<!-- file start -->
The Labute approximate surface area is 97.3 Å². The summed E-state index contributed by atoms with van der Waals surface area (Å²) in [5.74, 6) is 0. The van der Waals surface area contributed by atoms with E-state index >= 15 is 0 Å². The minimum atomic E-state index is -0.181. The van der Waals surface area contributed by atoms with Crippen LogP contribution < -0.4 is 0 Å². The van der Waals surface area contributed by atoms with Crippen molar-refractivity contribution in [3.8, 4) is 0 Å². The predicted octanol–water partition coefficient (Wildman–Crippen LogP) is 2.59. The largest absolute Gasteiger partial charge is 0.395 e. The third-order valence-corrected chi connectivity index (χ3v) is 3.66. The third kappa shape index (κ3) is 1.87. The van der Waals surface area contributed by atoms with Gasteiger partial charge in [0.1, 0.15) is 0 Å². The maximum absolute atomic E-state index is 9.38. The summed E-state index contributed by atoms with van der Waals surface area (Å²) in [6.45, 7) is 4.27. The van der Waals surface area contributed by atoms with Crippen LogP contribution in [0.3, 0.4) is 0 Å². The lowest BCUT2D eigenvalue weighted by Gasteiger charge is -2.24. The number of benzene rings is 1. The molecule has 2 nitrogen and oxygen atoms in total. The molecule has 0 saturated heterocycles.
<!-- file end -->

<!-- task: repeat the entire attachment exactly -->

The Labute approximate surface area is 97.3 Å². The summed E-state index contributed by atoms with van der Waals surface area (Å²) in [5.74, 6) is 0. The van der Waals surface area contributed by atoms with E-state index >= 15 is 0 Å². The minimum atomic E-state index is -0.181. The van der Waals surface area contributed by atoms with Crippen LogP contribution < -0.4 is 0 Å². The van der Waals surface area contributed by atoms with Crippen molar-refractivity contribution in [3.8, 4) is 0 Å². The predicted octanol–water partition coefficient (Wildman–Crippen LogP) is 2.59. The largest absolute Gasteiger partial charge is 0.395 e. The third-order valence-corrected chi connectivity index (χ3v) is 3.66. The third kappa shape index (κ3) is 1.87. The van der Waals surface area contributed by atoms with Gasteiger partial charge in [0.1, 0.15) is 0 Å². The maximum absolute atomic E-state index is 9.38. The summed E-state index contributed by atoms with van der Waals surface area (Å²) in [6.45, 7) is 4.27. The van der Waals surface area contributed by atoms with Crippen LogP contribution in [0.3, 0.4) is 0 Å². The lowest BCUT2D eigenvalue weighted by Gasteiger charge is -2.24. The number of benzene rings is 1. The molecule has 2 nitrogen and oxygen atoms in total. The molecule has 0 saturated heterocycles.